--Reviewed by Phil Derby, ElectroambientSpace


"I hear the rain at night on a November evening, and am again reminded of my brush with Japanese aesthetics from my last Electron entry. This time the raindrops speak of a concept called mono no aware ("moh-no no awah-re") which expresses a feeling of transient and melancholy beauty. It's related to wabi-sabi but it's not the same thing. It's hard to explain in words (the linked article is only somewhat helpful, being doubled and also written by a follower of the late Sri Chinmoy). "Mono no aware" is easier to explain in sound and visuals, and a new release by ambient composer Stephen Philips, Into the Dark, is a good example.

Into the Dark is not "music" in the conventional sense of the word. It is a "sound environment," meant for creating a mood and an "ambience," thus it is "ambient" sound. "Real" music is busy and active, full of content reaching out to get you. Classical music is like a lecturing schoolteacher, reminding us of our insignificance before the greatness of past culture. Jazz, no less noisy, stuffs us with sonic food and drugs. And pop music, the noisiest of all, aims for endless hot stimulation and excitement. No "mono no aware" here. But with ambient, you take leave of the requirements of music and enter into a place where you are not expected to do anything, or even listen closely. You cannot judge ambient by the rules of "real" music. It just doesn't work that way.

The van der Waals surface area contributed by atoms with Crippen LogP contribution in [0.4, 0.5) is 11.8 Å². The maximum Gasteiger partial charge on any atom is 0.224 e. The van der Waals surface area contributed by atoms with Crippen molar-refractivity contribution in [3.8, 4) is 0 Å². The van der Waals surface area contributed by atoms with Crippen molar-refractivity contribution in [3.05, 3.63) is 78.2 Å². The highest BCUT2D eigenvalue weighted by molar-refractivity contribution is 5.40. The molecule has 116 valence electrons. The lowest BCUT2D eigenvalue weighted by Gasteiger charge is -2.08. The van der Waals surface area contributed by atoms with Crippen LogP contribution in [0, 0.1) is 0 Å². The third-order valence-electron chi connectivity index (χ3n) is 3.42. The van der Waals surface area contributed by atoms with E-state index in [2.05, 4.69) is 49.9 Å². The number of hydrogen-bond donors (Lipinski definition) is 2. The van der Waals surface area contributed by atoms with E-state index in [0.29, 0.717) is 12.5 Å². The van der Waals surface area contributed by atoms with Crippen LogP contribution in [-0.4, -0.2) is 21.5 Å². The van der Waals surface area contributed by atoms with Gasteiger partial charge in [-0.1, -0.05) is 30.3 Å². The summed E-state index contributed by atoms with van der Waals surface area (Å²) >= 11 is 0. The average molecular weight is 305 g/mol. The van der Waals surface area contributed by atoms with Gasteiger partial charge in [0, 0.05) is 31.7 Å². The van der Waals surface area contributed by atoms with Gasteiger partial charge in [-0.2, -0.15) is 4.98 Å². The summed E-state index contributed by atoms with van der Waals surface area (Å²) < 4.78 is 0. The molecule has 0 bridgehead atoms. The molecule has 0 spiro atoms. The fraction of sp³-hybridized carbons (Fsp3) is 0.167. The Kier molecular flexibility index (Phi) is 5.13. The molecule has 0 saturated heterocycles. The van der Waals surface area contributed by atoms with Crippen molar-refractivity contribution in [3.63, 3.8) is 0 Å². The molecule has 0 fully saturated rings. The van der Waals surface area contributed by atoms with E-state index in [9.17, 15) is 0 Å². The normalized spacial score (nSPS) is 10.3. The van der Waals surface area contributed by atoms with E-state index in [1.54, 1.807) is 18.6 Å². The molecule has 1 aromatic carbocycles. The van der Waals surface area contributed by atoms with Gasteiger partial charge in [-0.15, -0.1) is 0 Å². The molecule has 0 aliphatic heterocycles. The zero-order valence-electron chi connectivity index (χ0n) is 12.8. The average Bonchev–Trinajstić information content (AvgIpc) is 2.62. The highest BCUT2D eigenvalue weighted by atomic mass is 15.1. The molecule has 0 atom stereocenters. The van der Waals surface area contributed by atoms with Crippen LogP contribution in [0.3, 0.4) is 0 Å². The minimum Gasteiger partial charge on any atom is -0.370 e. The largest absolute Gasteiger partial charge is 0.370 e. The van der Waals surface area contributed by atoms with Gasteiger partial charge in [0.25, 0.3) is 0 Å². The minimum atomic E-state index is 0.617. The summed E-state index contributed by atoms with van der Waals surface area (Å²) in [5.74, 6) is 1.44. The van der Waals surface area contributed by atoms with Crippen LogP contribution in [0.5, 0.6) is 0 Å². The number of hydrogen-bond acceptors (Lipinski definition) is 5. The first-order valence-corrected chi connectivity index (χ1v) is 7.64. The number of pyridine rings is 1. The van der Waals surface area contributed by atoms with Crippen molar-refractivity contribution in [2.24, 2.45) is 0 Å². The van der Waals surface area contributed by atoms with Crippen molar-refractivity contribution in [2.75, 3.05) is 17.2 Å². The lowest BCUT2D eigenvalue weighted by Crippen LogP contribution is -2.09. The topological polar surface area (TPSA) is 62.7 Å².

Into the Dark is a long, single track of about 75 minutes, in which nothing much happens. (Not "real" music, remember?) Sounds come and go against soft atmospheric background chords. Sometimes they are bells, or muffled bass notes, or bamboo wind chimes, or a synthesizer note. That's all there is. It doesn't build to a climax and it doesn't press any meaning on you. It's background. The rest is up to you and your imagination.